(CTN News) – Earlier this month, Alaska Airlineshad completed inspections on the first group of aircraft in its Boeing 737 MAX 9 fleet, clearing the airline to operate the aircraft again after an in-flight cabin explosion earlier in the month.
On Friday afternoon, the airline was able to resume some MAX 9 operations, starting with Flight 1146 from Seattle to San Diego, which was operated by the MAX 9 fleet.
Following approval by the Federal Aviation Administration of Alaska’s inspection criteria on Wednesday night, Alaska said it was preparing to begin inspections of its first MAX 9 aircraft.
As of next week, the airline is expecting to complete the inspection of its 737-9 MAX aircraft, which will enable us to operate our full schedule, according to the airline. The inspection takes about 12 hours for each aircraft, according to the airline.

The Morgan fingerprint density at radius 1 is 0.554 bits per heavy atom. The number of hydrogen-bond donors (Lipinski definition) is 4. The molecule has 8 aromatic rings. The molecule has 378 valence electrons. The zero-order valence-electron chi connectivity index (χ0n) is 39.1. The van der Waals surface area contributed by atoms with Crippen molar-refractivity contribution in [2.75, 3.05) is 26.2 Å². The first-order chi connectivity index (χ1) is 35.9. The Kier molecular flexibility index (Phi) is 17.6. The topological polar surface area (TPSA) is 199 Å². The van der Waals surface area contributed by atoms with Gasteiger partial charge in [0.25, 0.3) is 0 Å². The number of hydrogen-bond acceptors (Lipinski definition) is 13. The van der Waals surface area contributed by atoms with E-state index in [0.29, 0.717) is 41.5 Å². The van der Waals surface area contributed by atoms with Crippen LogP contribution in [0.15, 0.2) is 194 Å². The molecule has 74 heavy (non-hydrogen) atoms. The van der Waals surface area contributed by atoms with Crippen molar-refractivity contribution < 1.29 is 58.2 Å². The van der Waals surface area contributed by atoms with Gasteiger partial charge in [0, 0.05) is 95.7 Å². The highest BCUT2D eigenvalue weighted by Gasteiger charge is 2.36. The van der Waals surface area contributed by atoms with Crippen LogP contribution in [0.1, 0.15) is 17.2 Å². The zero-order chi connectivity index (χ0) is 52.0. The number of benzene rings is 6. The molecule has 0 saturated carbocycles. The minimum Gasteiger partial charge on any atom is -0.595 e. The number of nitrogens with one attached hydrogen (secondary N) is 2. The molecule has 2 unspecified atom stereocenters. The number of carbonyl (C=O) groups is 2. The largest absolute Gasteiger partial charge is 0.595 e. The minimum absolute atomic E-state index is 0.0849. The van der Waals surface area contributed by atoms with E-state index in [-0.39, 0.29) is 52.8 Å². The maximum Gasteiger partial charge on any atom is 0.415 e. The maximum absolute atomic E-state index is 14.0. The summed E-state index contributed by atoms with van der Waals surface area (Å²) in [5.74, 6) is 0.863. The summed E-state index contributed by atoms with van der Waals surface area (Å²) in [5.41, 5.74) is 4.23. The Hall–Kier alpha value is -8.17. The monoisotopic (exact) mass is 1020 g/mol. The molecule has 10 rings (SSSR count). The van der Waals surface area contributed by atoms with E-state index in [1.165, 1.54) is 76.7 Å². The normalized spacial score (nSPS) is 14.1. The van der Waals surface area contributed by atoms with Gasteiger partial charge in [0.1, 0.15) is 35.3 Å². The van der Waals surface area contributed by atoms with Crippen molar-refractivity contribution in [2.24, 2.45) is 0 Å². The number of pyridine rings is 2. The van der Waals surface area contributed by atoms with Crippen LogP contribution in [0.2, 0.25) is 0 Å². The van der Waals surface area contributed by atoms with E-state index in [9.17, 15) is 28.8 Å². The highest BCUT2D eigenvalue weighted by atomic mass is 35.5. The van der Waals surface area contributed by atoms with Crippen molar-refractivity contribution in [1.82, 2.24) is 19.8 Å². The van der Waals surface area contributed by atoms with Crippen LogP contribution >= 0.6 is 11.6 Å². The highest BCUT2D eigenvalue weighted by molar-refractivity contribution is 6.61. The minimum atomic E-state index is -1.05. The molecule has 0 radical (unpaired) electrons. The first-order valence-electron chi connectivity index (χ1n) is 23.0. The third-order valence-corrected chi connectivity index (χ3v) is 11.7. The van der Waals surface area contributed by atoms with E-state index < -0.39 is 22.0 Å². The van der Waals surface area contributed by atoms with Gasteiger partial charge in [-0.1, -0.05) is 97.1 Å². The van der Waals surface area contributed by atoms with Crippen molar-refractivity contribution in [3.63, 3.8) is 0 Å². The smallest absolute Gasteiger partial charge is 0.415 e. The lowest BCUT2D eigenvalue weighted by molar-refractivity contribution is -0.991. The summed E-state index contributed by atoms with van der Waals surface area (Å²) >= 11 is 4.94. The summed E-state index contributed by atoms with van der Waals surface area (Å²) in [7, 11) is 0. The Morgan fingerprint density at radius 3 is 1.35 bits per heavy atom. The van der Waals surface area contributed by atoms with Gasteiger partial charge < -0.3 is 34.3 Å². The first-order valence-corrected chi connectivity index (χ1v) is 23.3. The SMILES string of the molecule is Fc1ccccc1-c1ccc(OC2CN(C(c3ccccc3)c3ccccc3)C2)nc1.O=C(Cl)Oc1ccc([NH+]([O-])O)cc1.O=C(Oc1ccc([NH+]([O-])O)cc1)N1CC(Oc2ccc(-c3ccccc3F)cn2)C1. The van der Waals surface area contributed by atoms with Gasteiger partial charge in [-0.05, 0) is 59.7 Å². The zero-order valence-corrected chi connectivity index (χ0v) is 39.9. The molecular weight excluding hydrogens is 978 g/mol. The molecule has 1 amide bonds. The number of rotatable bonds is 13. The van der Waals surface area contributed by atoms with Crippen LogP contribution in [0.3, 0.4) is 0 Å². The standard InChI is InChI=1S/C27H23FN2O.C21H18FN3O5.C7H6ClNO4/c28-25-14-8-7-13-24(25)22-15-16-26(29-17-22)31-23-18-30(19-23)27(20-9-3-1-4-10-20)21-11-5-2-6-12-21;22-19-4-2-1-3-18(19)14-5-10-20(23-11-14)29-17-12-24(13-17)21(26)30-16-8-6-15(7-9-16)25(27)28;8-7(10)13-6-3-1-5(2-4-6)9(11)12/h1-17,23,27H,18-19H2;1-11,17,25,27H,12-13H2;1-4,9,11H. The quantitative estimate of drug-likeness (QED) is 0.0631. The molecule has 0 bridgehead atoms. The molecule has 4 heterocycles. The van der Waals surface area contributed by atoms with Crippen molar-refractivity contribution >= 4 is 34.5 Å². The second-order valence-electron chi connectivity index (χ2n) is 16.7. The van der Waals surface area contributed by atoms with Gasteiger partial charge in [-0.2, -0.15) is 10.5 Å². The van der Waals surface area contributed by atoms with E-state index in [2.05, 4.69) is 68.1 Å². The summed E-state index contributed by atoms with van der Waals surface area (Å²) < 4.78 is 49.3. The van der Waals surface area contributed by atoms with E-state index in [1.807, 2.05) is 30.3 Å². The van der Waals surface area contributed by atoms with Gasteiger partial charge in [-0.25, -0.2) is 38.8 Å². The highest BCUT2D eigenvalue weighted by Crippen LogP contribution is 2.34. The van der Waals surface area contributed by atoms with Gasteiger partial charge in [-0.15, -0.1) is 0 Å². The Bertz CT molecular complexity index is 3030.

A letter released by Boeing Commercial Airlines President Stan Deal following the landing of the Alaska Airlines flight stated that the team had put “do their utmost effort” into creating inspection criteria that would be able to allow aircraft to be put back in service after the flight landed on Alaska Airlines.
In addition, Boeing is currently in the process of evaluating “hundreds” of ideas for improving quality submitted by employees.
The long-term focus of our company is improving the quality of our services so that we may regain the confidence of our customers, our regulators as well as the flying public as a whole,” he explained. As the owner of these issues, we are responsible for making sure they are resolved.
The return of Copa Airlines to service on Thursday made it the first MAX 9 to return to service.
Due to the grounding of 171 MAX 9s on Jan. 6 by the Federal Aviation Administration, Alaska Airlines and United Airlines have canceled thousands of flights this month since they began flying the MAX 9.